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EBAday: Banks exploring new strategies in AI, data, and cloud

EBAday: Banks exploring new strategies in AI, data, and cloud

The afternoon of the first day of EBAday kicked off with the panel ‘How new technologies are transforming banking’ in breakout room 2. Panelists Cal Corcoran, vice president and global head of banking at Microsoft, Simone Lofgen, managing director of payments platforms at Commerzbank, Andre Martins, head of banking innovation and open finance at NTT Data, and Simone Satan, global head of digital market management and treasury services at BNY Mellon discussed AI, cloud computing, and innovative automation technologies being used to transform the payments industry in a session moderated by Graeme Jeffrey, partner at Bain & Company.

With the rise of ChatGPT and the incoming AI race among Big Tech, AI has become a hot topic in the banking industry. Satan said the three main use cases in AI currently is risk management, fraud detection, and data analysis that can facilitate all of the above. Martins stated that AI can inspire loyalty through hyper-personalisation and enhanced customer experience. He added that by democratising data more meaningful results can be extracted and better customer understanding can be integrating within operating systems. 

Commenting on g
enerative AI solutions, Lofgen described a transformation in the AI industry and that Commerzbank has been in conversation with ChatGPT. 

She continued: “E
verything starts with data because of course an AI can only learn what you provide as input and I think that is something specifically relevant when we look in the payments space. When we are looking to statistics 90% of useful data in banks come from payments. Most of the information is in payments, and fraud is the most important use case. There will be a rise in fraud. Getting faster in our detection of fraud and really understanding that process is where AI can add speed and efficiency. I don’t want to say that AI will replace human interaction, I think profiles are changing and make all operating processes much leaner much more efficient, and then use people for more value added services instead of copying data from A to B.”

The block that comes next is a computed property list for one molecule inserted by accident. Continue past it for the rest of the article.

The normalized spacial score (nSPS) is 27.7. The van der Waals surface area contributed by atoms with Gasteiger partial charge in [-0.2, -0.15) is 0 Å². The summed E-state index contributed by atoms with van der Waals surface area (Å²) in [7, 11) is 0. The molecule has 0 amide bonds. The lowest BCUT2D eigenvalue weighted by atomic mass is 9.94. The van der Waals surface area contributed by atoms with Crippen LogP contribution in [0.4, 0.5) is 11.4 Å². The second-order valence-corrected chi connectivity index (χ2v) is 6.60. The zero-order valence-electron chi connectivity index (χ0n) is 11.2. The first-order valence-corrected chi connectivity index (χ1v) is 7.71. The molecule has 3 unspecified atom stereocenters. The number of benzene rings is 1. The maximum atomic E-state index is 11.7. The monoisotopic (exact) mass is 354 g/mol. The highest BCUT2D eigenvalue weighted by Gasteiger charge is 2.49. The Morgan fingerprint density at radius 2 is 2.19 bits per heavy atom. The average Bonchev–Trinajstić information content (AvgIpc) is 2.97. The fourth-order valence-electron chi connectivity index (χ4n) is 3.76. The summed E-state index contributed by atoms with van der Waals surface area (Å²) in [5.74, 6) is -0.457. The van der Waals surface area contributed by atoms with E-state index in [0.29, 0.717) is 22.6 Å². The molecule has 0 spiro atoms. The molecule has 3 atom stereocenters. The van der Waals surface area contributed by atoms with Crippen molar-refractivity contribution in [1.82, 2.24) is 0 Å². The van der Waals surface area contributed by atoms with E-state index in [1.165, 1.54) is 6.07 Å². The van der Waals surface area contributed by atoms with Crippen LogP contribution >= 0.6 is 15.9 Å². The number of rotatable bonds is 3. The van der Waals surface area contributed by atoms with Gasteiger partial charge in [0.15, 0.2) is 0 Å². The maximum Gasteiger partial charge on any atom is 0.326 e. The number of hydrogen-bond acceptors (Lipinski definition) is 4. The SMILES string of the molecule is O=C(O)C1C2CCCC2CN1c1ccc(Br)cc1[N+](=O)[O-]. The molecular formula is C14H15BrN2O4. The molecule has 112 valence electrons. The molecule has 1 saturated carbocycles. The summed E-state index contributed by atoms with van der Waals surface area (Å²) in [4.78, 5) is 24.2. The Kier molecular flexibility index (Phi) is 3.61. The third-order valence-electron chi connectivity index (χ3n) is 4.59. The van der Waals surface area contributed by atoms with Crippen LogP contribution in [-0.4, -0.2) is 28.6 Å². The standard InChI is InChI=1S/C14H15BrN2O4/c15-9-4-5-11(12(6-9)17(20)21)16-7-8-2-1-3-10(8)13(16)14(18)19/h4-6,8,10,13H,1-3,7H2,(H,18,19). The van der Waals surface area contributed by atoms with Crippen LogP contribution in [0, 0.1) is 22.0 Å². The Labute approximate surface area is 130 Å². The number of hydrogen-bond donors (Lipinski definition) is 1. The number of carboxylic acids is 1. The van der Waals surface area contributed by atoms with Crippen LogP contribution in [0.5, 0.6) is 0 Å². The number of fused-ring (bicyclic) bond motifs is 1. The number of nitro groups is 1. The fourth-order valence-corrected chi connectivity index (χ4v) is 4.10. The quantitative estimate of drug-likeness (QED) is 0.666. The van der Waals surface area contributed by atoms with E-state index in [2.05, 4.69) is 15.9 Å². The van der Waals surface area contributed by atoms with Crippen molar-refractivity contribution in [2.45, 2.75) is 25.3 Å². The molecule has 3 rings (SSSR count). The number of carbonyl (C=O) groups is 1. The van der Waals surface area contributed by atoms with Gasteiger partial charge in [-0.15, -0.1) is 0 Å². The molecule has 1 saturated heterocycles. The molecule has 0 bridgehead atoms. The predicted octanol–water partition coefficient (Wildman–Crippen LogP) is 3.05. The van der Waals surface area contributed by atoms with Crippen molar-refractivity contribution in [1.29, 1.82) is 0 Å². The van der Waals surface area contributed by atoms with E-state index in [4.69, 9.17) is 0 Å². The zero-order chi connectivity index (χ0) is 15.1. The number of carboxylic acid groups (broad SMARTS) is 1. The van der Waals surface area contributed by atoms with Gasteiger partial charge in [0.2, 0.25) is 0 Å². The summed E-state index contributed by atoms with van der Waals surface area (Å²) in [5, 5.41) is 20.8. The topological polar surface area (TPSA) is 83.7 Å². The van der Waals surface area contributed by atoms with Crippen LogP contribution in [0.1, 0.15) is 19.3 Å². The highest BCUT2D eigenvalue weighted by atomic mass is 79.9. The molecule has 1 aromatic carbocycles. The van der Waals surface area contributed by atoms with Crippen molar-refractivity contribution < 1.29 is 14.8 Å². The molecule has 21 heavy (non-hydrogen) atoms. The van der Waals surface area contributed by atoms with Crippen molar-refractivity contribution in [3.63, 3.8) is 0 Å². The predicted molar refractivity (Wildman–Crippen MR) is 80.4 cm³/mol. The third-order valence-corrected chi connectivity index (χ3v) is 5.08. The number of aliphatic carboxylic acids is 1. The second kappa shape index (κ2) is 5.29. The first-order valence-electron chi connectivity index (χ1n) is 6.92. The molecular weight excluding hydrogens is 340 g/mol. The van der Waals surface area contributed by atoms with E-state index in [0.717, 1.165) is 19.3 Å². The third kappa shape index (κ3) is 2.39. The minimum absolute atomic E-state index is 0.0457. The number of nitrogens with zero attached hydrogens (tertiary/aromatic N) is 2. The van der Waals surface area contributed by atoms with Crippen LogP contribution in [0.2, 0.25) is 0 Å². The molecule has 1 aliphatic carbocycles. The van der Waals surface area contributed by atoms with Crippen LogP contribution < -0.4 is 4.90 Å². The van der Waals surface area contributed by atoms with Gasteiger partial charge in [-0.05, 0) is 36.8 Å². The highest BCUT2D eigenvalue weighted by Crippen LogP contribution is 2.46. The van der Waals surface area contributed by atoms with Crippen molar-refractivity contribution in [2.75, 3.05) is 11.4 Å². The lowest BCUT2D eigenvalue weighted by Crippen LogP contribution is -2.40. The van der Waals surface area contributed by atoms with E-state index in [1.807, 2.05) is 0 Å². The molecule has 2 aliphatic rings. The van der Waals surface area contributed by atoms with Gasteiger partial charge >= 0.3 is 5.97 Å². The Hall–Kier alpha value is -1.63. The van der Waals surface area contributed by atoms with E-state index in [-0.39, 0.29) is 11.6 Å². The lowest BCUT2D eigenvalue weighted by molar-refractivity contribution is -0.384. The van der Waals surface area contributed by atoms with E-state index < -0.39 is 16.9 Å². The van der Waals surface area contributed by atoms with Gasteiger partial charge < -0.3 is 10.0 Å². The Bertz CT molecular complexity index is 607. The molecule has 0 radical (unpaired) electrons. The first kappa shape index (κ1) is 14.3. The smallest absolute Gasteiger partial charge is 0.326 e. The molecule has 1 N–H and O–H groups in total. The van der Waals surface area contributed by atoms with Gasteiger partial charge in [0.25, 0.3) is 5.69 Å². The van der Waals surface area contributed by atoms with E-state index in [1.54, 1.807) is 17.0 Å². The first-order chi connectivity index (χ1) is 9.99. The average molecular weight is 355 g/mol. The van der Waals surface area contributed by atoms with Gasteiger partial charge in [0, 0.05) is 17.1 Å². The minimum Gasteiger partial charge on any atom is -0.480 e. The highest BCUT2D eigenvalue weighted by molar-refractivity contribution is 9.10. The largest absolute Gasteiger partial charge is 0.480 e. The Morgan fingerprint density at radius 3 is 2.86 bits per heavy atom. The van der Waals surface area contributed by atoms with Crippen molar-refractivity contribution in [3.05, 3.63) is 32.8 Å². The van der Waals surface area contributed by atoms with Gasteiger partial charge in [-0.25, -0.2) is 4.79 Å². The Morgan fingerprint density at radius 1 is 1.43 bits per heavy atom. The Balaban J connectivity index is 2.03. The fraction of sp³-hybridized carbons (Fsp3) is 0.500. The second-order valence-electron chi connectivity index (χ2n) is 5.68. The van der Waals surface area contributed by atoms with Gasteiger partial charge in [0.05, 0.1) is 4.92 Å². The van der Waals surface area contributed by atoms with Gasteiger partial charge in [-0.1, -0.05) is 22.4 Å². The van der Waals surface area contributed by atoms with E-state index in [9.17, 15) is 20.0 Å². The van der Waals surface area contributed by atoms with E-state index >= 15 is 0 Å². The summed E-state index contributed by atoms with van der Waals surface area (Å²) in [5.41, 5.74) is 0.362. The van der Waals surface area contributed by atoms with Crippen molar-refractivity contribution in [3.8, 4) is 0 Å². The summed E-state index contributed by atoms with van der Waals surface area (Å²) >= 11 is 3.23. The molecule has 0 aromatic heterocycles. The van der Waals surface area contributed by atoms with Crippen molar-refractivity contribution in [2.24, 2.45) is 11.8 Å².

On the ethical concerns of AI, Corcoran explained that Microsoft is intent on maintaining responsible AI standards. Corcoran emphasised that AI needs to be designed with transparency and with intention to advance society and the government. It also needs to be accessible. Money must be set aside for policing for technology, and it will take time for all of these measures to be put in place. 

Moving on to the talent in the AI field, 
Lofgen stated that training is essential to enable AI application, and Satan added that skills need to be consistently refined to get a better understanding of new technology:

“Rescaling the workforce is a key topic. To bring everyone within the organisation up to speed, it's not just only about hiring staff retain the right expertise, but it's also how you train your existing employees. For the team that I manage, I want to make sure they keep up with all the technology that's coming in. I recommend them to take time every week to educate themselves, to read whitepapers or to listen to podcasts to get a better understanding of the new technology.”